Pope Francis says in a film released on Wednesday that homosexuals should be protected by civil union laws, in some of the clearest language he has used on the rights of gay people.
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"Homosexual people have a right to be in a family. They are children of God and have a right to a family. Nobody should be thrown out or be made miserable over it," Pope Francis says in the documentary "Francesco" by Oscar-nominated director Evgeny Afineevsky.
"What we have to create is a civil union law. That way they are legally covered. I stood up for that," he said.
The pope appeared to be referring to when he was archbishop of Buenos Aires and opposed legislation to approve same sex marriages but supported some kind of legal protection for the rights of gay couples.
Papal biographer Austen Ivereigh told Reuters that the pope's comments in the film were some of the clearest language the pontiff has used on the subject since his election in 2013.
The pope, who early in his papacy made the now-famous "Who am I to judge?" remark about homosexuals trying to live a Christian life, spoke in a section of the film about Andrea Rubera, a gay man who with his partner adopted three children.
Rubera says in the film that he went to a morning Mass the pope said in his Vatican residence and gave him a letter explaining his situation.
He told the pope that he and his partner wanted to bring the children up as Catholics in the local parish but did not want to cause any trauma for the children. It was not clear in which country RuberaRead More – Source
Popping the digital filter bubble
Issued on: 21/10/2020 – 10:36
Ever wondered why 2 people can search for the same thing online and ..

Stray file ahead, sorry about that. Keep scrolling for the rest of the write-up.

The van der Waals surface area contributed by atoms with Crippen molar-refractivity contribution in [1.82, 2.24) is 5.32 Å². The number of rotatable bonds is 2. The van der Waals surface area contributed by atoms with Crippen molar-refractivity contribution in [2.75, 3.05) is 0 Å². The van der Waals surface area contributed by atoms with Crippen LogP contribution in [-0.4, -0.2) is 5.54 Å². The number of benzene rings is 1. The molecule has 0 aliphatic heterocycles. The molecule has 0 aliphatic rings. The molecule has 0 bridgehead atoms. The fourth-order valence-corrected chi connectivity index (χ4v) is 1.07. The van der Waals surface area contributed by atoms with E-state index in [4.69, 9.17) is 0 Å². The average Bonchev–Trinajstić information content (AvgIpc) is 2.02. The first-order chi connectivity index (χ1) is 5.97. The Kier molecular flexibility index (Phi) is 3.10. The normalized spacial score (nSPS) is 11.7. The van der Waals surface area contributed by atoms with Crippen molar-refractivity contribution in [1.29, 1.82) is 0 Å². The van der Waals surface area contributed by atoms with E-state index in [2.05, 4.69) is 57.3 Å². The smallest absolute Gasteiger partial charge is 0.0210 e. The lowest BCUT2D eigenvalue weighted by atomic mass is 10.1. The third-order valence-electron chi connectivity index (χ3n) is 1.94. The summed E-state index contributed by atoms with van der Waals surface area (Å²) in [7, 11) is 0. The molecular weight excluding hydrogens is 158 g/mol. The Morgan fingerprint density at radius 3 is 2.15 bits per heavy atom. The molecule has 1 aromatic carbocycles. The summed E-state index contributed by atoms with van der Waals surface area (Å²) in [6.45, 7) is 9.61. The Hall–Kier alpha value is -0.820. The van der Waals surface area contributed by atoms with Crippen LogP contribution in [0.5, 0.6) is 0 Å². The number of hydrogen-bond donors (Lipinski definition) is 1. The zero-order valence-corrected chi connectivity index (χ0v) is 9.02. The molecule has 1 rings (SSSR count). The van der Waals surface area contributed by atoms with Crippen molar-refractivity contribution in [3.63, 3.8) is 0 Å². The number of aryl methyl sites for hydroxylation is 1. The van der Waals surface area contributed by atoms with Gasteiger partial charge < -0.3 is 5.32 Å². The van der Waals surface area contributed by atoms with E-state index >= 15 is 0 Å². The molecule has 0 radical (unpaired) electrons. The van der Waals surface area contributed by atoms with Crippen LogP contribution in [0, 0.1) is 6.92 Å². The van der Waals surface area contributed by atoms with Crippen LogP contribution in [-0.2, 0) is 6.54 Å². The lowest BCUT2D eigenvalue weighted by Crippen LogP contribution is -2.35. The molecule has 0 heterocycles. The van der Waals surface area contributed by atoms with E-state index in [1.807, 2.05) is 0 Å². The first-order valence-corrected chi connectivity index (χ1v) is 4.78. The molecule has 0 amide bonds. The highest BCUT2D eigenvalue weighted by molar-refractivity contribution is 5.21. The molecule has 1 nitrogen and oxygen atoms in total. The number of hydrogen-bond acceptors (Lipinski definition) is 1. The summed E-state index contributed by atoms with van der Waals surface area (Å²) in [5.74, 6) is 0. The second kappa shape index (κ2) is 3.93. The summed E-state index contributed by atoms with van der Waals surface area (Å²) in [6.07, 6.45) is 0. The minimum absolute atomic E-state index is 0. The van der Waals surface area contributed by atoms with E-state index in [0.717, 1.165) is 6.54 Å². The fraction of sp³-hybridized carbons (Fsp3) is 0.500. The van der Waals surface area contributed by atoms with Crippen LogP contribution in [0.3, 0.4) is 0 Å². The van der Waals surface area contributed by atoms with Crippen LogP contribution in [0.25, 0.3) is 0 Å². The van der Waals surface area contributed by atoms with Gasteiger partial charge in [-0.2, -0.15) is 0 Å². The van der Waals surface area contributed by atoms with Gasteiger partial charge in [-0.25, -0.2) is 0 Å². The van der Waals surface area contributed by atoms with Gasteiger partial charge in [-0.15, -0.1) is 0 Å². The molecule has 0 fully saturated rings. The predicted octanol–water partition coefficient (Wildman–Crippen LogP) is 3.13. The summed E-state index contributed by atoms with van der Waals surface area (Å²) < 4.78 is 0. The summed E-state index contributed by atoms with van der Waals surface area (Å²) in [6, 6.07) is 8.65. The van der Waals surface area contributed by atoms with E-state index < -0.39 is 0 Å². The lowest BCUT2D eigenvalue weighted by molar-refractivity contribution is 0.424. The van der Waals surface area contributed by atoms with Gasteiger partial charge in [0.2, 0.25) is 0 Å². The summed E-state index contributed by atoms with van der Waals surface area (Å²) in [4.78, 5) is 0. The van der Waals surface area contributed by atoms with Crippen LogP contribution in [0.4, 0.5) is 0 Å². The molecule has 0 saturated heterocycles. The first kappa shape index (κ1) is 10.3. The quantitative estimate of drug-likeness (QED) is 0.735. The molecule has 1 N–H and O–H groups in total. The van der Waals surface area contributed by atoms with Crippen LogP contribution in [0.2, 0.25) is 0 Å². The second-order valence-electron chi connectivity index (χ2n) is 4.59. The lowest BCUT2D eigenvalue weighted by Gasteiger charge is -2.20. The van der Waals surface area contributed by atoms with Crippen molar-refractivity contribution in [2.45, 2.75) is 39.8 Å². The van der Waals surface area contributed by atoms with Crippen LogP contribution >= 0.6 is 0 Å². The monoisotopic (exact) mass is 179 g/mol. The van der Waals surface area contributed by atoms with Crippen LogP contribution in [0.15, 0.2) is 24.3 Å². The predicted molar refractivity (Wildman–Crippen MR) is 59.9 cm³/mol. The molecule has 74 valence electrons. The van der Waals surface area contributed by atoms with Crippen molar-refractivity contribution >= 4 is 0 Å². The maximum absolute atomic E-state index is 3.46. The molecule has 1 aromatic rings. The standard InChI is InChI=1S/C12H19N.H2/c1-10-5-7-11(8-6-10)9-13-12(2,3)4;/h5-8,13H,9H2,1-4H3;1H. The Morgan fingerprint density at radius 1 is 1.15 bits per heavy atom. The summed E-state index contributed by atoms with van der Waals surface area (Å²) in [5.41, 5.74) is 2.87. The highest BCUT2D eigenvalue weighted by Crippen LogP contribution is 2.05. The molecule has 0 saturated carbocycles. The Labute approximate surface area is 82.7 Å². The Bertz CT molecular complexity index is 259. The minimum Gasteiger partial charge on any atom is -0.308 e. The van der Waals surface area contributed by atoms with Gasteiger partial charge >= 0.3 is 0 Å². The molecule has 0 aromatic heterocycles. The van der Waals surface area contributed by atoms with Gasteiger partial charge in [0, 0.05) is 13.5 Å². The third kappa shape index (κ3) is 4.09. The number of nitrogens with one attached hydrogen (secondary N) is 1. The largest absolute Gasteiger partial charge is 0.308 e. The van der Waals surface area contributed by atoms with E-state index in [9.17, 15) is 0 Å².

Issued on: 21/10/2020 – 10:36
Ever wondered why 2 people can search for the same thing online and get 2 totally different results? The answer is online echo chambers and digital filter bubbles – social media and search engines that skew our access to information and algorithms that artificially promote content they think should suit us. Those invisible chains shrink our freedom to learn and be confronted with new ideas. Want to break free? France 24 can help you pop the filter bubbles around you!
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Social networks have revolutionised how we access information. In France, over a quarter of people get their news from social networks – second only to television. And for young people, the change is even more drastic: 47% of the under-35s say their primary source of information is social media (Ifop, 2019). And we’re not just passive consumers of information online now – everyone can also generate content, leading to a vast quantity of news and views online.
Sifting through that ever-growing mountain of information forces search engines and social media to use algorithms – to sort the wheat they think will interest us, from the chaff they assume won’t. For Jérôme Duberry of the University of Geneva, it’s a simple calculation: “if a web-user has a given profile, then they will be fed information of a certain type”. Posts that seem to appear at random on our Twitter or Facebook timelines are in fact carefully chosen according to what the platform already knows about us – interests, friends, “likes”. Highlighting content that is tailored specifically to our interests filters out topics from outside our comfort zone – reinforcing our beliefs.
Online rights are human rights